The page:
Distributed Storage Network Topology

This is a short write-up about why you should consider a certain network topology when adopting scale-out storage technologies in a multi-rack environment. Without going into too much detail, I want to accentuate the need to follow the scalable distributed storage model when it comes to designing your Ethernet storage network. To be honest, it is probably the other way around. The networking experts in this world introduced scalable network architectures, while maintaining consistent and predictable latency, for a long time now. The storage world is just catching up.

Today, we have the ability to create highly scalable distributed storage infrastructures, following Hyper-Converged Infrastructures (HCI) innovations. Because the storage layer is distributed across ESXi hosts, a lot of point-to-point Ethernet connections between ESXi hosts will be utilized for storage I/O’s. Typically, when a distributed storage solution (like VMware vSAN) is adopted, we tend to create a pretty basic layer-2 network. Preferably using 10GbE or more NIC’s, line-rate capable components in a non-blocking network architecture with enough ports to support our current hosts. But once we scale to an extensive number of ESXi hosts and racks, we face challenges on how to facilitate the required network interfaces to connect to our ESXi hosts and how to connect the multiple Top of Rack (ToR) switches to each other. That is where the so-called spine and leaf network architecture comes into play.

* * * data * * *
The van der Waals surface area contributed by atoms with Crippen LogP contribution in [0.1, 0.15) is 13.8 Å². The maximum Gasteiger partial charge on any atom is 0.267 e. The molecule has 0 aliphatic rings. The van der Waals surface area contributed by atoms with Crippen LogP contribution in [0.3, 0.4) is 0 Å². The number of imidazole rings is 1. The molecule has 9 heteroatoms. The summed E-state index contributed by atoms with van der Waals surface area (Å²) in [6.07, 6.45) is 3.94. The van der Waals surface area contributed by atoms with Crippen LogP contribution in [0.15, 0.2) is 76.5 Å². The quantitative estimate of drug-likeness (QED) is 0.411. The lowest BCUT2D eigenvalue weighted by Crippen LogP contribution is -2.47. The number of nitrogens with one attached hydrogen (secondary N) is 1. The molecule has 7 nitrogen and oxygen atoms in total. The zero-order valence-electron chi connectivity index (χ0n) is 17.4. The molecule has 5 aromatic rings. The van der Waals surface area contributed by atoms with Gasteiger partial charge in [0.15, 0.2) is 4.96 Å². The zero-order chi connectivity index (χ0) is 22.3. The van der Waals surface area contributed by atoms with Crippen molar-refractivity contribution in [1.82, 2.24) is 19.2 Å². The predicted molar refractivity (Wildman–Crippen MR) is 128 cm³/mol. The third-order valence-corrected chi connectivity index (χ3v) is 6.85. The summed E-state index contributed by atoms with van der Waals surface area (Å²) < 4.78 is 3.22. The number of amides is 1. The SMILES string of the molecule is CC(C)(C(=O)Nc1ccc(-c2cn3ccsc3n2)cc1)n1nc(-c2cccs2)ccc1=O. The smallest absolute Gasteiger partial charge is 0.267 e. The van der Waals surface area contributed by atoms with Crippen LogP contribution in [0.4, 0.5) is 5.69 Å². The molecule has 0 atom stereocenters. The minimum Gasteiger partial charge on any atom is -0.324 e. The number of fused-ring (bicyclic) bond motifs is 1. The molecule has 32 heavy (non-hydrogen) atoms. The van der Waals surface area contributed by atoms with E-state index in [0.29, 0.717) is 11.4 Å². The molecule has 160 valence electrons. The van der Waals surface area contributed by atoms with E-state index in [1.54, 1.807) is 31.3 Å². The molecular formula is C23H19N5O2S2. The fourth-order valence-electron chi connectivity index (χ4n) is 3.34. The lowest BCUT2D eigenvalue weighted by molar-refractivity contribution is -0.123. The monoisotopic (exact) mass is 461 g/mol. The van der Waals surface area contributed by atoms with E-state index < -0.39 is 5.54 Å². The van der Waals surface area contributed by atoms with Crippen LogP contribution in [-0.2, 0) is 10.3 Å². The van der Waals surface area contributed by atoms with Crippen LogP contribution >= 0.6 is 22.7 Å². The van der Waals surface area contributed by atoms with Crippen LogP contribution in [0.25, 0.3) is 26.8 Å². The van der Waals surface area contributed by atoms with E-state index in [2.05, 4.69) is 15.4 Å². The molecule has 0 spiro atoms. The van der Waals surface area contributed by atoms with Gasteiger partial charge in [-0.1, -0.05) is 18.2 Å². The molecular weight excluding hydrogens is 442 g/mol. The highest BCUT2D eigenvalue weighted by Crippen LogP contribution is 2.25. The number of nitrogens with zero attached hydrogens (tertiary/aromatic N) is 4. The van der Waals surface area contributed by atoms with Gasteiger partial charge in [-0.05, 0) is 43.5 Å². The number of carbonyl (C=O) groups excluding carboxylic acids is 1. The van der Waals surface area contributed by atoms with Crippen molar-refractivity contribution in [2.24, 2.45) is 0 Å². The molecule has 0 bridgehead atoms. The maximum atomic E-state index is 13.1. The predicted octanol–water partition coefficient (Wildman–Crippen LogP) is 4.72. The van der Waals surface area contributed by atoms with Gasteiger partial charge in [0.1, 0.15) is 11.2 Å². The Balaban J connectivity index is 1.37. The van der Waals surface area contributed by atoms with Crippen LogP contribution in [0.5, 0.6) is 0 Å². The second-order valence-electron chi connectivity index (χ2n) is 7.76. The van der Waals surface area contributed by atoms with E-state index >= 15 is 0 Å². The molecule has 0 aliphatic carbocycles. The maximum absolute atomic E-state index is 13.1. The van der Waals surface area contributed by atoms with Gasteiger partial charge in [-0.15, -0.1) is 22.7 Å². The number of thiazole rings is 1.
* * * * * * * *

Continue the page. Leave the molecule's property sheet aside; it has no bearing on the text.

Spine-Leaf

Each leaf switch, in a spine-leaf network architecture, connects to every spine switch in the fabric. Using this topology, the connection between two ESXi hosts will always traverse the same number of network hops when the hosts are distributed across multiple racks. Such a network topology provides a predictable latency, thus consistent performance, even though you keep scaling out your virtual datacenter. It is the consistency in performance that makes the spine/leaf network architecture so suitable for distributed storage solutions.

An exemplary logical spine-leaf network architecture is shown in the following diagram:

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Lab test: vSphere Fault Tolerance performance impact

Triggered by some feedback on the VMware reddit channel, I was wondering what is holding us back in adopting the vSphere Fault Tolerance (FT) feature. Comments on Reddit stated that although the increased availability is desirable, the performance impact is holding them back to actually use it in production environments.

Use cases for FT could be, according to the vSphere 6 documentation center:

  • Applications that need to be available at all times, especially those that have long-lasting client connections that users want to maintain during hardware failure.
  • Custom applications that have no other way of doing clustering or other forms of application resiliency.
  • Cases where high availability might be provided through custom clustering solutions, which are too complicated to configure and maintain.